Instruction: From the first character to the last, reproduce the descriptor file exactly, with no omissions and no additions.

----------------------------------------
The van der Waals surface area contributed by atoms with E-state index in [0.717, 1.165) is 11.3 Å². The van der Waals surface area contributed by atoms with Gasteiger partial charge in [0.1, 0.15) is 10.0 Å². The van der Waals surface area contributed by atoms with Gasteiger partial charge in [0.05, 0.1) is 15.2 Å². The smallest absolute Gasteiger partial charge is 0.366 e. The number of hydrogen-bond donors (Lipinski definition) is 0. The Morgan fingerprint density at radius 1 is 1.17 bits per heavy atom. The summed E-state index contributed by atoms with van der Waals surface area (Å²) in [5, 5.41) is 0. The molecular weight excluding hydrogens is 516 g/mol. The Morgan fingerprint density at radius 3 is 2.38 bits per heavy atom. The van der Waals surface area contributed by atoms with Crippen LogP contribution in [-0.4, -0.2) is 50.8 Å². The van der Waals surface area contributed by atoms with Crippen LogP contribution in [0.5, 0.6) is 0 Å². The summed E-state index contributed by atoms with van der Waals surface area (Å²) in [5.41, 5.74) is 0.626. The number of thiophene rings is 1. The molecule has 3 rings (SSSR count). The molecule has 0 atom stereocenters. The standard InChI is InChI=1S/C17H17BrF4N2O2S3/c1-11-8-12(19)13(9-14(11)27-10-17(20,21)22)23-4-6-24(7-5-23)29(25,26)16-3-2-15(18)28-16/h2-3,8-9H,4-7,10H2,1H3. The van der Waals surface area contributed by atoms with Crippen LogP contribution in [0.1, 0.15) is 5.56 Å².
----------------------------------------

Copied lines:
The van der Waals surface area contributed by atoms with E-state index in [0.717, 1.165) is 11.3 Å². The van der Waals surface area contributed by atoms with Gasteiger partial charge in [0.1, 0.15) is 10.0 Å². The van der Waals surface area contributed by atoms with Gasteiger partial charge in [0.05, 0.1) is 15.2 Å². The smallest absolute Gasteiger partial charge is 0.366 e. The number of hydrogen-bond donors (Lipinski definition) is 0. The Morgan fingerprint density at radius 1 is 1.17 bits per heavy atom. The summed E-state index contributed by atoms with van der Waals surface area (Å²) in [5, 5.41) is 0. The molecular weight excluding hydrogens is 516 g/mol. The Morgan fingerprint density at radius 3 is 2.38 bits per heavy atom. The van der Waals surface area contributed by atoms with Crippen LogP contribution in [-0.4, -0.2) is 50.8 Å². The van der Waals surface area contributed by atoms with Crippen LogP contribution in [0.5, 0.6) is 0 Å². The summed E-state index contributed by atoms with van der Waals surface area (Å²) in [5.41, 5.74) is 0.626. The number of thiophene rings is 1. The molecule has 3 rings (SSSR count). The molecule has 0 atom stereocenters. The standard InChI is InChI=1S/C17H17BrF4N2O2S3/c1-11-8-12(19)13(9-14(11)27-10-17(20,21)22)23-4-6-24(7-5-23)29(25,26)16-3-2-15(18)28-16/h2-3,8-9H,4-7,10H2,1H3. The van der Waals surface area contributed by atoms with Crippen LogP contribution in [0.1, 0.15) is 5.56 Å².